Mustang Consulting in Uganda

During Spring Break 2010, students and faculty are volunteering in Uganda with the Ugandan American Partnership Organization (UAPO), a nonprofit founded by SMU graduate Brittany Merrill ’07 that supports women and children in their communities.

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The Buwala Village

An update from Carolyn, a senior CCPA major; Whitney, a senior CCPA major, with minors in business and Spanish; and Stephanie, a senior majoring in CCPA and psychology:

After a great meal by the boys on Women’s Day, we headed to “ATV it up” and got a chance to get a little dirty and tour the rural villages of Uganda from a four-wheeler. It was almost like we were on a parade because the villagers all came to the edge of the road to wave as we flew on by.

On Tuesday, we woke up early to head out to the Buwala Village to spend the day with the women of the Akola Project. As soon as we pulled in, the women greeted us with traditional song and dance. We all can agree that we have never received such a warm welcome in our entire lives.

After the greeting, we introduced ourselves to the women by telling them about our majors and the work we have been doing for UAPO. The best part of the day was having the opportunity to experience the process of paying the women for the necklaces that they made as well as supplying them with paper to make more necklaces. We also got to play with the local children who treated us like celebrities just because we were “mzungus.” After a long day at the village we headed back to enjoy a late dinner with the entire group.

At work in the garden

Wednesday morning we headed back out to the village to help with the farming initiatives and learn more about the women’s stories. Once again we were greeted with the traditional warm Ugandan welcome and had the opportunity to see the Buwala orphanage.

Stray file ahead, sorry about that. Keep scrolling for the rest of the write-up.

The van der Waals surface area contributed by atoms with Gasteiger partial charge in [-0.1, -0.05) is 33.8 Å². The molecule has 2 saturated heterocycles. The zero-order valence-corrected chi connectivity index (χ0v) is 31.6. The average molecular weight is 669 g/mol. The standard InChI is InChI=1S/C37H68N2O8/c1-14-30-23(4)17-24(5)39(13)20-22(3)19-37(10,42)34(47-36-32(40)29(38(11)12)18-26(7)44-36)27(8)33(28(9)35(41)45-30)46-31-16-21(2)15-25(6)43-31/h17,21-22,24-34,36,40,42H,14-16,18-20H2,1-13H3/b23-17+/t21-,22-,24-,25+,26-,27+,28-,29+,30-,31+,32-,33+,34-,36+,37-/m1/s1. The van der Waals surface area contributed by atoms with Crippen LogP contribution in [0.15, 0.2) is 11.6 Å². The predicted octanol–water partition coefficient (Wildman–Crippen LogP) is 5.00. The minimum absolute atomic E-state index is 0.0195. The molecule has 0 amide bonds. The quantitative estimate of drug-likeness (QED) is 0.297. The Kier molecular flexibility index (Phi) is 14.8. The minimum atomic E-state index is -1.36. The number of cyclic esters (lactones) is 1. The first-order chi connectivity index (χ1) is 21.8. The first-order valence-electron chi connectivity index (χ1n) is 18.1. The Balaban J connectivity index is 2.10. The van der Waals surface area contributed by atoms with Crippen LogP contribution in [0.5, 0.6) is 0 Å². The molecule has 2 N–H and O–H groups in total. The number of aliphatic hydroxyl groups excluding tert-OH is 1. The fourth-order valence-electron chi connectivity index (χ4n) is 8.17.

After learning more about the project, we headed over to the new garden site and worked alongside the women as they prepared their garden. This gave us a chance to learn more about their personal story, the hardships they have had to overcome, and the joy the Akola Project has brought to them.

On the way home our bus broke down, but luckily Stephanie had food in her backpack provided by Carolyn’s grandma and various Dallas grocery stores. After getting over the fact we had no cellphone service, the bus driver fixed the problem by pulling a random steel pipe from the engine.

The power of one

After the situation was settled, we headed back to Jinja, where we met up with the UAPO gang for dinner and got to speak with Valence over dinner. Valence has worked hard for everything he has. He had a vision to change Uganda for the better from a very young age. At age 9, he lost his mother, categorizing him as an orphan. He managed to make it through primary and secondary school and then paid his way through university.

At the ripe age of 16, he recognized the need to assist his fellow Ugandans. This led to the start of his nonprofit, Youth Focus African Foundation, which consists of four projects in four separate villages in Uganda. It is truly amazing to speak with these young founders of such important and powerful organizations. It really makes you think about what we all are capable of.

Tomorrow we are looking forward to heading back to the village one last time, to help teach English to Ugandan children at their local school.

(Note on photos: UAPO retains the rights to these images and forbids their use for any other purpose.)

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